On the choppy crossing to the United States in 1937, F.R. Higgins described to his wife May how he visited all of the Abbey Company in their sick beds. Frolie was white as a ghost, Aideen incapable of keeping anything down and Maureen Delany unable to get out of her bunk. And then he says:
Dr Higgins and Nurse Mooney (she was the only woman who survived) went upstairs and […] played House, the boat still heaving.
Her constitution was strong. After her success with Rosie Redmond and other major parts, Ria Mooney struck out on her own. She travelled to London for work, and eventually went to New York to study with the experimental theatre company of Eva le Gallienne. By the time she came back to the Abbey, the company had changed. Her old friends weren’t around: Shelah Richards no longer went on tour and Kate Curling had married and moved to Philadelphia. Aideen and Frolie were firm allies, and doing their best to keep young Phyllis Ryan out of the action. May Craig was widowed and raising five children; Maureen Delaney was comfortably ensconced as the resident comic who could reduce the audience to laughter simply by stepping out on the stage. Ria would have been on the outside, more experienced and more mature than the younger women, without the stability of the married women. Her closest ally and the man she loved: the treacherous, surly Fred Higgins who trusted no one and could never be trusted.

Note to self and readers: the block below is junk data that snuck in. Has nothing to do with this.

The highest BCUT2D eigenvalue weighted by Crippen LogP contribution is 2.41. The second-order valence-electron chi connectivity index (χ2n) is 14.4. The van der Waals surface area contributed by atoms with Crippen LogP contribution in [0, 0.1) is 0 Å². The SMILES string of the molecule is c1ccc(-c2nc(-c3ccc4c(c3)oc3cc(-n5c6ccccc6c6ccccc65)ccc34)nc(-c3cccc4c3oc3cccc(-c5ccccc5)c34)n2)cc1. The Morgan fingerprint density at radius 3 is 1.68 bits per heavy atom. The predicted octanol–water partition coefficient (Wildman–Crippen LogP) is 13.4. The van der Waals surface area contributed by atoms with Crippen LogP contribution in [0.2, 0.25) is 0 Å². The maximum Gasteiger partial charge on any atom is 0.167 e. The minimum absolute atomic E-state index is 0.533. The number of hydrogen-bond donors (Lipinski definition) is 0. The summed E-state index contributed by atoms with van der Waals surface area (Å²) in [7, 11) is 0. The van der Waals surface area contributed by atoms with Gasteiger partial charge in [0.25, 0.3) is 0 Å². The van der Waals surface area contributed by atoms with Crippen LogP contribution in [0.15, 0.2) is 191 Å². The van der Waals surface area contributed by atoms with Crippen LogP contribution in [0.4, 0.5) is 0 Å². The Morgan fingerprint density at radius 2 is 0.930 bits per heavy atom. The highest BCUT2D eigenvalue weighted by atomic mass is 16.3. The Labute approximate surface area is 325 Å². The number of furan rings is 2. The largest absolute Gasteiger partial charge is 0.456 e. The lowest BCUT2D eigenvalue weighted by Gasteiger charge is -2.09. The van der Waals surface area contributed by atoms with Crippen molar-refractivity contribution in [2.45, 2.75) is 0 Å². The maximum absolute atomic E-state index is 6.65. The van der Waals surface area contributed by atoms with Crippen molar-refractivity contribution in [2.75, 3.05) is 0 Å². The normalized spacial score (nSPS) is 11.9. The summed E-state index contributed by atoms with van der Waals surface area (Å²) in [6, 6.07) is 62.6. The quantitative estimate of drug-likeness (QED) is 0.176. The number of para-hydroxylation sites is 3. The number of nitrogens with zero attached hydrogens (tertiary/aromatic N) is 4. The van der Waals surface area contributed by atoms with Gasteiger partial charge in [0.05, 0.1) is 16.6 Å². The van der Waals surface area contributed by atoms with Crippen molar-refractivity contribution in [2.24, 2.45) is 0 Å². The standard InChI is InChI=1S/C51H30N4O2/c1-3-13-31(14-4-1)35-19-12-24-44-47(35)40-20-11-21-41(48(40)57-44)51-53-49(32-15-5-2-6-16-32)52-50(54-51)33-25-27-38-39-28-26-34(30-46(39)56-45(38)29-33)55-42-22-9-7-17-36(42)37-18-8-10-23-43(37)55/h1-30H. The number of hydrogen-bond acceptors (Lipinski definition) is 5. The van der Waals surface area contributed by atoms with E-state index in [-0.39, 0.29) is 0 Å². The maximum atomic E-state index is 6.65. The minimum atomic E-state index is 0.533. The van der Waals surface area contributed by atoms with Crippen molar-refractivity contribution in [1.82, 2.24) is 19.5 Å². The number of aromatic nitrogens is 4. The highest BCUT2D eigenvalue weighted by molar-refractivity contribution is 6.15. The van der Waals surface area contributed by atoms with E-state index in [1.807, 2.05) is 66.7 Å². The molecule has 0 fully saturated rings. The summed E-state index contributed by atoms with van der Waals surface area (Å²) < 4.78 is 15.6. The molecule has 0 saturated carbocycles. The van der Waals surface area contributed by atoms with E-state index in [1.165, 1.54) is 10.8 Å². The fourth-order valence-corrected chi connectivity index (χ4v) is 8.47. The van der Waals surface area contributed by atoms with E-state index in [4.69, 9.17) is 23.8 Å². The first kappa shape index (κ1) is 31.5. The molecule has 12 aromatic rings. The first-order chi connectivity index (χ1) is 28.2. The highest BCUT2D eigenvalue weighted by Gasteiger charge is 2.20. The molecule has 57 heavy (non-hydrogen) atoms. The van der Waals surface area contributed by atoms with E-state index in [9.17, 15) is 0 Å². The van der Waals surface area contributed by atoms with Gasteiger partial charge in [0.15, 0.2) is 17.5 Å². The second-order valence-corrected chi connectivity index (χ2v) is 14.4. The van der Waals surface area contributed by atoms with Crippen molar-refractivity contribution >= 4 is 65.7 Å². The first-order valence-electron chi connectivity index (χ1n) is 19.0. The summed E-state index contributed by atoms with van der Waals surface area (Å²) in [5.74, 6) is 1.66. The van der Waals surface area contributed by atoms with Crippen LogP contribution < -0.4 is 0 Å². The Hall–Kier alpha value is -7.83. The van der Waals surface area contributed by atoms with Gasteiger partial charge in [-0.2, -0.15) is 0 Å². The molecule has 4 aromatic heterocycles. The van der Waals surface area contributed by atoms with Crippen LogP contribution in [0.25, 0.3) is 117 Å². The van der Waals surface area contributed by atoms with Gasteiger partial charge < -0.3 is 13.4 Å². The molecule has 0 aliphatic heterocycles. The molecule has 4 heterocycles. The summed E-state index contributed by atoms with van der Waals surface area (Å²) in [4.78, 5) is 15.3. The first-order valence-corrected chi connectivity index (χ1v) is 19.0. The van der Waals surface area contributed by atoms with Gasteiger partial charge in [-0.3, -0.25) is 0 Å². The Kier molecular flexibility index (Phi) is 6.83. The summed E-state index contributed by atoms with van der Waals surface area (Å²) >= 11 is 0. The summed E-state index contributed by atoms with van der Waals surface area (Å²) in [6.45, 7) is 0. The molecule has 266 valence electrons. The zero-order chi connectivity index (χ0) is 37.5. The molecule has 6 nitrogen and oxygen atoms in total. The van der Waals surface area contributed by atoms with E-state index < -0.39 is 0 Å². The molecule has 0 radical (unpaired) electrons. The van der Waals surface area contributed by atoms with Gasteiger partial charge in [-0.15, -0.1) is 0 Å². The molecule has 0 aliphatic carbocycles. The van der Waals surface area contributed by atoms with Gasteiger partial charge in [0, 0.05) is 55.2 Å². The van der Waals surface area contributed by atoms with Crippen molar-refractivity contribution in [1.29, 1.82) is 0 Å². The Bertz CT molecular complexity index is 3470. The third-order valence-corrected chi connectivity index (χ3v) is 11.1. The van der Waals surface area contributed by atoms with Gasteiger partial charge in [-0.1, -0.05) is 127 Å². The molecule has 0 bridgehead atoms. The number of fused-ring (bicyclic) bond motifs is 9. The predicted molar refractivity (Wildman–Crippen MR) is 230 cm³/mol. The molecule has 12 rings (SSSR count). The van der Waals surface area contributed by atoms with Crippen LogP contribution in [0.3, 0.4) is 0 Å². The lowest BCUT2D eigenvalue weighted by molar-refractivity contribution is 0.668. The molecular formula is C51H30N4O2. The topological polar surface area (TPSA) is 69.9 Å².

Yet, from my morning with Val Mulkerns, her daughter and her grandson, I am certain that Ria was a good and loyal friend. As she grew older, she retained her stylish clothes and artistic eye. Frequently, she took the Mulkerns for drinks in The Goat pub in Goatstown and the house she shared in Dundrum with her father and sister was always busy with visitors. There was no bitterness or vindictiveness in her nature. She continued to act and direct despite her dislike of the new Abbey Board in the 1940s and 1950s. I’m happy to exclude her from the list of suspects.